Should Transfer on Death Accounts Be Part of Your Estate Plan?
Unfortunately, many estates end up going to probate. In some states this isn’t a major issue, but in others it can be a costly headache. That is why it is important to understand how Transfer on Death accounts operate and how they can be used as an estate planning tool to help you avoid certain assets being forced through probate. Using Transfer on Death accounts can help avoid probate court in Florida.
How Do TOD Accounts Work?
A Transfer on Death account will automatically transfer assets to a beneficiary when the holder of the asset dies. For example, your son is the beneficiary of a TOD savings account containing $100,000. When you die, those assets will automatically be transferred directly to your son without going through probate.
A formal definition of Transfer on Death is a provision of an asset or account that allows the asset to pass directly to the beneficiary. This is essentially a beneficiary designation, but it is important to understand that laws governing estate planning vary from state to state, but most banks, real estate deeds, and investment accounts can be TOD accounts. An experienced estate planning attorney can advise you about your state laws. If you only own a portion of a TOD property, only your portion will be transferred to your beneficiary. Multiple beneficiaries can be named on a TOD account and the assets can be split up in any way the account holder wishes.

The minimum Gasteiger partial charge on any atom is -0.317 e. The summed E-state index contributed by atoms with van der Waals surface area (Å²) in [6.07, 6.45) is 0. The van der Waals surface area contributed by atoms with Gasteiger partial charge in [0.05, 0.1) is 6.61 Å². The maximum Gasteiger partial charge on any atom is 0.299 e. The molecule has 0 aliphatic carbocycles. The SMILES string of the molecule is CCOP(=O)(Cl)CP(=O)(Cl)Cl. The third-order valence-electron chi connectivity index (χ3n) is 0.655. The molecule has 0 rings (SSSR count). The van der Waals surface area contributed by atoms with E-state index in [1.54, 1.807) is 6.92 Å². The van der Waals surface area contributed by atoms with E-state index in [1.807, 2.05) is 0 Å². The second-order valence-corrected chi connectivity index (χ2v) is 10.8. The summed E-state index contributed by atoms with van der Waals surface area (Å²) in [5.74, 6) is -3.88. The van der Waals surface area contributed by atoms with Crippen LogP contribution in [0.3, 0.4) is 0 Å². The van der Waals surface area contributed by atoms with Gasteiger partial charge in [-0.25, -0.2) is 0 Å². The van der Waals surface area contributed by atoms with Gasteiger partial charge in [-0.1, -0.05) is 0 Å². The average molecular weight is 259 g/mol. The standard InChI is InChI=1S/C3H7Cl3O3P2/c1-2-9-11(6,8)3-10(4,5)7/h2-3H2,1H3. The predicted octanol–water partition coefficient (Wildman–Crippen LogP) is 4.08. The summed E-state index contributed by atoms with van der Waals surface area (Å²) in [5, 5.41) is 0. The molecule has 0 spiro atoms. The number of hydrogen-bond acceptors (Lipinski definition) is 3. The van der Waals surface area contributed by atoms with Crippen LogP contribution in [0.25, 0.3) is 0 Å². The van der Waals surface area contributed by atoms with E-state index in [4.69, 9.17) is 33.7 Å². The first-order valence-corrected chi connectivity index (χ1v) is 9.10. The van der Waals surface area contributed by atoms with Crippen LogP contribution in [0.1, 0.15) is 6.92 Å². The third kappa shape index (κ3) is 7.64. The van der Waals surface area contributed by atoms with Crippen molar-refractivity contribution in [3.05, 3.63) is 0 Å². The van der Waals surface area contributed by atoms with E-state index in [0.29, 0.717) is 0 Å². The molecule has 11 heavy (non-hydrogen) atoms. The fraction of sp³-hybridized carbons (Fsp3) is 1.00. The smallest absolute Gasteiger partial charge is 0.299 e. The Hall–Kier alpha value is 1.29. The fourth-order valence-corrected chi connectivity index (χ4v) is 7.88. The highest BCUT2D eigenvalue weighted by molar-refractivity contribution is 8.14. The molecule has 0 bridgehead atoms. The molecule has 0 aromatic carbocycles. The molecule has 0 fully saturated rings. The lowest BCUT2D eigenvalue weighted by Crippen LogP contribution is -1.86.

Benefits of TOD Accounts
Another benefit of a TOD account is that the beneficiaries have no access or right to the assets while the owner of the account is still living. The beneficiaries can also be changed as long as the owner of the account is mentally competent. TOD accounts are very simple to use, which is another reason they are so popular. When you have an estate plan created, the process is easier for your beneficiaries because it will include an executor that will take care of distributing your assets. However, if there is no estate plan, the probate court will determine your next of kin and distribute your assets for you.
To prove a TOD account, it typically only requires a death certificate to be sent to the account’s bank. The account is then re-registered into the beneficiary’s name. Any information in your will won’t impact how the TOD account works. If your will instructs your executor to pass on your money to your sister, for example, but the TOD account has your brother listed as the beneficiary, any money in the TOD account will still go to your brother and your sister will get the other assets.
Contact an Experienced Estate Planning Attorney Today
Tampa estate planning attorney David Toback has years of experience dedicated to helping people plan their estates. Our office can assist you with Transfer on Death accounts and all other aspects of estate planning. Contact our office today to schedule a consultation. It is never too early to ensure your final wishes play out the way you want them to.